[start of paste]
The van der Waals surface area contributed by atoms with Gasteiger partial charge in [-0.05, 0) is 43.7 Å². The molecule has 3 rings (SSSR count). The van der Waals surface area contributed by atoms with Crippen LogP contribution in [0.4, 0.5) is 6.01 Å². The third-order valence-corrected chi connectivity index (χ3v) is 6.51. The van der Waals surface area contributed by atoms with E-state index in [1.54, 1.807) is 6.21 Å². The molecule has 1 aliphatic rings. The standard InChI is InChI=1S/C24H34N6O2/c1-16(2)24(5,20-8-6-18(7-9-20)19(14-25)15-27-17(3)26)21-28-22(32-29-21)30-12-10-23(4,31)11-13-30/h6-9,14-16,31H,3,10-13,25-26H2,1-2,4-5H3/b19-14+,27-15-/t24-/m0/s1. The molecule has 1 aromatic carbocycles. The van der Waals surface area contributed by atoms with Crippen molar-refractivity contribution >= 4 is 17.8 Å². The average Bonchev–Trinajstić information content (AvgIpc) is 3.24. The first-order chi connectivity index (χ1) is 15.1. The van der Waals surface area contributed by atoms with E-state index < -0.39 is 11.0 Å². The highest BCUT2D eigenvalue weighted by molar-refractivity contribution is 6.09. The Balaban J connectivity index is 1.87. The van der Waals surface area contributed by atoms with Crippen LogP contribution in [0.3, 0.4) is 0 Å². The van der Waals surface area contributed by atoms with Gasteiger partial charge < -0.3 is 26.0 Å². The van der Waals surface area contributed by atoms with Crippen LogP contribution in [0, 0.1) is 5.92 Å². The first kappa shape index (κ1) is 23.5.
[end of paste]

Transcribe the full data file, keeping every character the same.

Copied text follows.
The van der Waals surface area contributed by atoms with Gasteiger partial charge in [-0.05, 0) is 43.7 Å². The molecule has 3 rings (SSSR count). The van der Waals surface area contributed by atoms with Crippen LogP contribution in [0.4, 0.5) is 6.01 Å². The third-order valence-corrected chi connectivity index (χ3v) is 6.51. The van der Waals surface area contributed by atoms with E-state index in [1.54, 1.807) is 6.21 Å². The molecule has 1 aliphatic rings. The standard InChI is InChI=1S/C24H34N6O2/c1-16(2)24(5,20-8-6-18(7-9-20)19(14-25)15-27-17(3)26)21-28-22(32-29-21)30-12-10-23(4,31)11-13-30/h6-9,14-16,31H,3,10-13,25-26H2,1-2,4-5H3/b19-14+,27-15-/t24-/m0/s1. The molecule has 1 aromatic carbocycles. The van der Waals surface area contributed by atoms with Crippen molar-refractivity contribution >= 4 is 17.8 Å². The average Bonchev–Trinajstić information content (AvgIpc) is 3.24. The first-order chi connectivity index (χ1) is 15.1. The van der Waals surface area contributed by atoms with E-state index < -0.39 is 11.0 Å². The highest BCUT2D eigenvalue weighted by molar-refractivity contribution is 6.09. The Balaban J connectivity index is 1.87. The van der Waals surface area contributed by atoms with Crippen LogP contribution in [0.3, 0.4) is 0 Å². The van der Waals surface area contributed by atoms with Gasteiger partial charge < -0.3 is 26.0 Å². The van der Waals surface area contributed by atoms with Crippen LogP contribution in [0, 0.1) is 5.92 Å². The first kappa shape index (κ1) is 23.5.